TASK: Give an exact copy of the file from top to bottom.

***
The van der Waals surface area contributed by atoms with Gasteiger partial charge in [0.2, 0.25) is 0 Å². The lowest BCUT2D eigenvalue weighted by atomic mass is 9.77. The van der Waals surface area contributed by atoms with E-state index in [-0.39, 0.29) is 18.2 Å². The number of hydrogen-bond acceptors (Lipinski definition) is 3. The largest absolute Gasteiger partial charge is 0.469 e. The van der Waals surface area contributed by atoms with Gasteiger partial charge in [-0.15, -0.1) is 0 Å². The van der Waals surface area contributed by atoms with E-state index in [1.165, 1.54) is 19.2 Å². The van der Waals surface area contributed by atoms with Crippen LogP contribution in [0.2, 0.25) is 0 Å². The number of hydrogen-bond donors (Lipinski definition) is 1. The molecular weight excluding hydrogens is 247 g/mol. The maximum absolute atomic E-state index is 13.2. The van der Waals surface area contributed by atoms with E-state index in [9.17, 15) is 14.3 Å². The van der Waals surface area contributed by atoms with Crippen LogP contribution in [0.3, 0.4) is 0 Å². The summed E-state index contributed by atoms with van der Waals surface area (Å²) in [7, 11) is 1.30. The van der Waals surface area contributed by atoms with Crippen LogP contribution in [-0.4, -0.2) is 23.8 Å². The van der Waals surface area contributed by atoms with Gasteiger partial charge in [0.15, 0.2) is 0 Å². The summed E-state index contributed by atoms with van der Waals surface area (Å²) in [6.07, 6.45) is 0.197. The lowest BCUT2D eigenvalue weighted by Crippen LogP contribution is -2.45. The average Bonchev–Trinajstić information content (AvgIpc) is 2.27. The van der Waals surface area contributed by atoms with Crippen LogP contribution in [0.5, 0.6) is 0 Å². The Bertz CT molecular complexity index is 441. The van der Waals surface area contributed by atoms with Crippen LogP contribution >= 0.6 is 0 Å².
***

The van der Waals surface area contributed by atoms with Gasteiger partial charge in [0.2, 0.25) is 0 Å². The lowest BCUT2D eigenvalue weighted by atomic mass is 9.77. The van der Waals surface area contributed by atoms with E-state index in [-0.39, 0.29) is 18.2 Å². The number of hydrogen-bond acceptors (Lipinski definition) is 3. The largest absolute Gasteiger partial charge is 0.469 e. The van der Waals surface area contributed by atoms with Gasteiger partial charge in [-0.15, -0.1) is 0 Å². The van der Waals surface area contributed by atoms with E-state index in [1.165, 1.54) is 19.2 Å². The van der Waals surface area contributed by atoms with Crippen LogP contribution in [0.2, 0.25) is 0 Å². The number of hydrogen-bond donors (Lipinski definition) is 1. The molecular weight excluding hydrogens is 247 g/mol. The maximum absolute atomic E-state index is 13.2. The van der Waals surface area contributed by atoms with E-state index in [9.17, 15) is 14.3 Å². The van der Waals surface area contributed by atoms with Crippen LogP contribution in [0.3, 0.4) is 0 Å². The summed E-state index contributed by atoms with van der Waals surface area (Å²) in [7, 11) is 1.30. The van der Waals surface area contributed by atoms with Crippen LogP contribution in [-0.4, -0.2) is 23.8 Å². The van der Waals surface area contributed by atoms with Gasteiger partial charge in [0.15, 0.2) is 0 Å². The summed E-state index contributed by atoms with van der Waals surface area (Å²) in [6.07, 6.45) is 0.197. The lowest BCUT2D eigenvalue weighted by Crippen LogP contribution is -2.45. The average Bonchev–Trinajstić information content (AvgIpc) is 2.27. The van der Waals surface area contributed by atoms with Crippen LogP contribution in [0.5, 0.6) is 0 Å². The Bertz CT molecular complexity index is 441. The van der Waals surface area contributed by atoms with Crippen LogP contribution >= 0.6 is 0 Å².